Diana Rubino is the author of For the Love of Hawthorne, a biographical romance thriller about House of the Seven Gables author Nathaniel Hawthorne.
Meredith Allard: When and why did you begin writing, and did you always write historical fiction?
Diana Rubino: I started writing short stories when I was about 8 years old, and always enjoyed telling stories about people who overcame odds to achieve their dreams.
I love history and meeting people from the past and how they fit into major events in the past. Writing novels about real people puts me into the past, but keeps me grounded in reality.
M.A.: What is your latest novel about? How would you describe it to potential readers?
D.R.: Nathaniel Hawthorne’s courtship of Sophia Peabody lasted over three years because he insisted on keeping it secret. He had his reasons, none of which Sophia agreed with. But she knew they were destined for each other and he was worth the wait. When they married in 1842 “we became Adam and Eve alone in our Garden of Even” she wrote in her journal. But not all was paradise in their Eden—Nathaniel bore a burden that plagued his family since 1692. His ancestor Judge Hathorne condemned 19 innocent victims to death during the Salem witch trials. His heinous deeds brought shame and guilt upon the family through the centuries. In her last moments on earth, Sarah Good cursed the judge and his descendants from the hanging tree. Nathaniel’s belief in this curse haunted and tormented him until Sophia made it her quest to save him. I wanted to portray the lives of two kindred souls whose legacy endures through the ages.
M.A.: What makes this book different?
D.R.: It covers their courtship, marriage and struggles they endured, but also explores Nathaniel’s battle with the demons that haunted him until Sophia rescued him. Then he was able to forgive his ancestor Judge Hathorne, and everything came full circle at the end.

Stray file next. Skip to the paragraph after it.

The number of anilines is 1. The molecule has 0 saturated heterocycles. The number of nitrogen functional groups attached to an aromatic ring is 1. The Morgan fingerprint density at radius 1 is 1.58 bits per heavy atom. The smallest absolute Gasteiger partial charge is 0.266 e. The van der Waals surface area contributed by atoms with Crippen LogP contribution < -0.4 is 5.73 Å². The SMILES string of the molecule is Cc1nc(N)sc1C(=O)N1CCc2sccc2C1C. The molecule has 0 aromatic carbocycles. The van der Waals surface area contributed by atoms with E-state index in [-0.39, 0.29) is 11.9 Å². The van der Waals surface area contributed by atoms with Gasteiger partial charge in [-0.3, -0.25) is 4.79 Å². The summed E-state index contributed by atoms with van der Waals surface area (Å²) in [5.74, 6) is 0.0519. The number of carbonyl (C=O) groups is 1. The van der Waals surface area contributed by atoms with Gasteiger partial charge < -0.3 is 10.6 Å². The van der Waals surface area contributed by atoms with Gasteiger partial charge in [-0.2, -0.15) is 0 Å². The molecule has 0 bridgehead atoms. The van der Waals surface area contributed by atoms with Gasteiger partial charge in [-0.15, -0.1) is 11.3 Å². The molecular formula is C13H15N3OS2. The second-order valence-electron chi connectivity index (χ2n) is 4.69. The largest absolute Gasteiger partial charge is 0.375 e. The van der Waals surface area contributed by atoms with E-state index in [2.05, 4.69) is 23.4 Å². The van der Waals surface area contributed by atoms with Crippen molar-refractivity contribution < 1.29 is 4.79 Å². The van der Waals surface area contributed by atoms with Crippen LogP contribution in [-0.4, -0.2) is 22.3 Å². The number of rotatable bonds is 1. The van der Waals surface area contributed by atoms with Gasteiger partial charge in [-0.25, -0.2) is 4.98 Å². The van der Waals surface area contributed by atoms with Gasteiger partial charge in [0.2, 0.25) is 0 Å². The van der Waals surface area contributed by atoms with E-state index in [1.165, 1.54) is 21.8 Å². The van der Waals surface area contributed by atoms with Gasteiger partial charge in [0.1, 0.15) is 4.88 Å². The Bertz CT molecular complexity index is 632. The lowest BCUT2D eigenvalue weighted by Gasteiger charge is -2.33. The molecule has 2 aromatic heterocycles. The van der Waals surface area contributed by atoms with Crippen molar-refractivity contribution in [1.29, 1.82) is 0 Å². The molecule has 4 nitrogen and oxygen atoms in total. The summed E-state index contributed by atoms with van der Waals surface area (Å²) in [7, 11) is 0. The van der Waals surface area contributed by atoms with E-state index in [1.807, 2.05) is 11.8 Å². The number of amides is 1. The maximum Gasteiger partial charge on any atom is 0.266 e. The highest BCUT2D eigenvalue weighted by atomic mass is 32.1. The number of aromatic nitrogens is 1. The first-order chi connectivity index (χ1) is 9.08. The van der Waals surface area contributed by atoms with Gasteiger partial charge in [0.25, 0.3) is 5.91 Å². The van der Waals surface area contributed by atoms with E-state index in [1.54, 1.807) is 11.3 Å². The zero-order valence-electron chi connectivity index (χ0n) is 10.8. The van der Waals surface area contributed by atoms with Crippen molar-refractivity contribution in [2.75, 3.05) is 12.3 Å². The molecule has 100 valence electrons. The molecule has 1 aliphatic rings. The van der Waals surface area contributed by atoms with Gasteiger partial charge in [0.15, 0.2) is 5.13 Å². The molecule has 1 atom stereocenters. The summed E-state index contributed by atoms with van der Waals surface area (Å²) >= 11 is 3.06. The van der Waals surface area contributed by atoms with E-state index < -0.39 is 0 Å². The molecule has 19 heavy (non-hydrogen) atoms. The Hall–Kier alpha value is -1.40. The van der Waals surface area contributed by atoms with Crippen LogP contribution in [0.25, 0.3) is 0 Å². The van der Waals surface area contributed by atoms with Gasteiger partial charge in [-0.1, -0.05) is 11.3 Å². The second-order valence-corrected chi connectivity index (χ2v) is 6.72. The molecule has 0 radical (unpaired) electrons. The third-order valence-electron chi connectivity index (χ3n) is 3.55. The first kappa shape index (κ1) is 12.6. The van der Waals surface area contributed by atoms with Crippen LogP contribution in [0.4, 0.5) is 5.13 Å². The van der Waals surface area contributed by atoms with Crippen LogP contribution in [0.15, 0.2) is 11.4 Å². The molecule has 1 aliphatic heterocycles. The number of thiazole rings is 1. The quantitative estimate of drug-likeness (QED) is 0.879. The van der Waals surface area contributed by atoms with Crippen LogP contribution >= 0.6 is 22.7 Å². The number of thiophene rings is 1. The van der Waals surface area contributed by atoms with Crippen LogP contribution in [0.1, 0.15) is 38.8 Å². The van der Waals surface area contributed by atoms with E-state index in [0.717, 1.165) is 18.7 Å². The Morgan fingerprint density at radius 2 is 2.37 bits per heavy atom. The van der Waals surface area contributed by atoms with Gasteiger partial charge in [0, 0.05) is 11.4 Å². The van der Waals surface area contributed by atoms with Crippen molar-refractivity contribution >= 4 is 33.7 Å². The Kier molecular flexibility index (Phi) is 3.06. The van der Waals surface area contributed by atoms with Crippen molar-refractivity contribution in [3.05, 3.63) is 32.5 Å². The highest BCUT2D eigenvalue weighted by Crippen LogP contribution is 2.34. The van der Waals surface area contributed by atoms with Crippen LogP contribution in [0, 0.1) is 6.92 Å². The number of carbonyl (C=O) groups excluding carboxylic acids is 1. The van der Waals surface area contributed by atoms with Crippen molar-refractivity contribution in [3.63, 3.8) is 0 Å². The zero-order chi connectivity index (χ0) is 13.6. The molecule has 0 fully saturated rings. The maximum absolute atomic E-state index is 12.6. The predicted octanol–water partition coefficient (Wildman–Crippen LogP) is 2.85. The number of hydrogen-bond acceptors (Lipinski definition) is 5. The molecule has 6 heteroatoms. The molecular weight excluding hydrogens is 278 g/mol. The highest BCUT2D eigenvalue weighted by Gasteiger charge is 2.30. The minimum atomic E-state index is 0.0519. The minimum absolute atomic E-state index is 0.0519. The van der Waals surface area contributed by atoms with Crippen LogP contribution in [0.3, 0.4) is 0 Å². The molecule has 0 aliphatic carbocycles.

M.A.: All authors have a different path as they seek publication. What was your journey to publication like?
D.R.: My ‘overnight success’ took 18 years. My first novel, largely autobiographical, as most first novels are, featured my heroine who made it to the top of a brokerage firm. It was continually rejected on the grounds that I had an ax to grind—and of course I did.
After three more novels, which I consider practice at honing my craft, I wrote my first historical, The Jewels of Warwick, centered around Henry VIII and two fictional heroines. Jewels took 2 years to research and write, with no internet. It came very close to publication with several romance houses, but missed the mark for containing too little romance. When I finished Jewels, I scoured the history books for another legendary figure to write about. While I browsed the Cambridge Library stacks, a book snagged my eye. Lying, not standing, on the wrong shelf was Crown of Roses by Valerie Anand. It drew me like a magnet. Richard III is a central character in the story, and the author thanked the Richard III Society for helping her. Already hooked on Richard, his tragic death at 32 and his reputation as a usurper and a murderer of his little nephews, I joined this Richard III Society. As everyone else who has a story about how they ‘met’ Richard, he fascinated me. I’d found the subject of my next novel! And it tied in perfectly as a prequel to The Jewels of Warwick. Titled Thy Name is Love, it made the same rounds of publishers, remaining homeless after several rewrites and seven years.